In ancient India, a young man who proved passionless in the sack might have tried goat testicles boiled in milk.

The Roman satirist Juvenal was the first to note the seductive qualities of oysters. In The Arabian Nights, coriander was a quick fix for a merchant who’d gone childless for 40 years. Honeyed mead was the medieval equivalent of Bud Lite for loosening up carousing swains. Fresh snake blood is still revered as a stimulant in parts of Asia, as are bat blood, reindeer penises, shark fins and ground rhino horns. And what sad-sack hasn’t at least contemplated Spanish Fly — no fly at all, actually, but the dried remains of beetles that irritate the urogenital tract.



Beyond their collective exoticism, the only thing the above have in common is that they don’t work. Named for Aphrodite, the Greek goddess of sex and beauty, an aphrodisiac is just about anything that awakens or increases sexual desire — be it your own, or the object of your desire’s. In reality, however, aphrodisiacs are folklore at best and hazardous to your health at worst. As the Food and Drug Administration has declared: “There is no scientific proof that any over-the-counter aphrodisiacs work to treat sexual dysfunction,” while acknowledging that its findings “clash with a 5,000-year tradition of pursuing sexual betterment through use of plants, drugs and magic.”




Despite five millennia of misses, however, humans still yearn for an aphrodisiacal quick fix because inciting arousal can be so tricky. Contrary to the ease with which bacchanals seem to unfold on reality television programs such as Temptation Island, sexual desire is a confusing issue for many, with complex psychological and physiological aspects and different solutions for just about everyone. “We’re all unique individuals and we all respond differently to different things,” notes Dr. Beverly Whipple, a professor emerita at Rutgers University and president of the Society for the Scientific Study of Sex, who co-coined the term “G-Spot” back in 1980.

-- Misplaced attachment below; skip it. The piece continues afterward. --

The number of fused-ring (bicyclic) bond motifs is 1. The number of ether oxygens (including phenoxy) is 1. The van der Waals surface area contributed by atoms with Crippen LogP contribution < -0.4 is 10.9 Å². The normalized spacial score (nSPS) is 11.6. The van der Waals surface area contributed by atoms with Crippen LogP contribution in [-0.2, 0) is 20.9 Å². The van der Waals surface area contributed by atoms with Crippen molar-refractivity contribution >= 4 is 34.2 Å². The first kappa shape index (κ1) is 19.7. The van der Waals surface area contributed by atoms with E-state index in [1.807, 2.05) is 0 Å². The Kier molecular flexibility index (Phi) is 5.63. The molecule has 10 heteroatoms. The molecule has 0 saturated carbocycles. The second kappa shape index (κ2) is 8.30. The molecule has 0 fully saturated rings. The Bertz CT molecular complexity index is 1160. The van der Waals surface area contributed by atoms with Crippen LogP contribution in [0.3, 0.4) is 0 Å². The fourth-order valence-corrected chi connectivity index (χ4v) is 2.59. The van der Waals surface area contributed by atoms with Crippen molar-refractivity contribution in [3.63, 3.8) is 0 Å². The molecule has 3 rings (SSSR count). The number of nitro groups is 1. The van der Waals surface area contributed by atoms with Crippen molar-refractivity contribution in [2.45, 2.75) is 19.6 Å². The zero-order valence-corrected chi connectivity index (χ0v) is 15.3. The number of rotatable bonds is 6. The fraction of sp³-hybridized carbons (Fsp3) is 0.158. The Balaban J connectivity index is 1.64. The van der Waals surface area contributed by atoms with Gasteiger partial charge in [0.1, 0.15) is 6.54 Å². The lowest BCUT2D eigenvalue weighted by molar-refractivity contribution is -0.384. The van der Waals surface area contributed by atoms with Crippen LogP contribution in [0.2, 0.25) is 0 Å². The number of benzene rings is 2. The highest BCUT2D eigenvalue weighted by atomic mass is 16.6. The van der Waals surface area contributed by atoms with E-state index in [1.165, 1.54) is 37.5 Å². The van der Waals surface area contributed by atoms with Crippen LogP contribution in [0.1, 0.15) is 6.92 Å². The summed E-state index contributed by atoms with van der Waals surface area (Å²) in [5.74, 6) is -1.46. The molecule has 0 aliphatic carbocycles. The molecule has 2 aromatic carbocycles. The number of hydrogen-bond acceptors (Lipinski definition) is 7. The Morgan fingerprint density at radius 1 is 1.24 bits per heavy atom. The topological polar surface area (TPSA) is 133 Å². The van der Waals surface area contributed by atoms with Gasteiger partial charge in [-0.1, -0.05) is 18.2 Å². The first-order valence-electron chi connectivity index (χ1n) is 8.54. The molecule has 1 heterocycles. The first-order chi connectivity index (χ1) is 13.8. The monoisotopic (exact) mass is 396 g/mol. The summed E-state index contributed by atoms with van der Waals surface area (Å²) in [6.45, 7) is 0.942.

Forbes Ten aphrodisiacs


• Barry White tunes

• A few stiff drinks

• A dozen oysters

• Promises, promises

• A little skin

• Manolo Blahniks

• Backrubs

• Perfume

• Money

• A diamond engagement ring




At the root of human sexual desire is the “core erotic personality” — a.k.a. “sexual template” — which, in a nutshell, is whatever gets you off. “Everyone has in their mind an image of someone or thing they find sexually desirous,” explains Dr. William Granzig, dean of clinical sexology at Maimonides University in North Miami Beach and president of the American Board of Sexology. That image might be a person of specific age, race or hair color, or it might be every person. It could be a fondness for a particular style of dress, objects such as women’s shoes or fur-lined handcuffs, or behavior such as cross-dressing or exhibitionism. Whatever it is in particular, the sexual template is believed to develop early on during a childhood erotic experience — perhaps as early as age three or four — and it sticks with you for life.



The difficulty of maintaining sexual desire over the long term, of course, is that if your partner falls outside of your sexual template — or you fall outside theirs — sooner or later one of you is going to lose interest. “Many people whose template is not, say, age-specific can have great sex throughout their lives,” notes Granzig. “But if you’re only attracted to 20-year-olds, once your partner hits 30, your desire will decrease. Unless, of course, you can figure out some ways to spice things up.”



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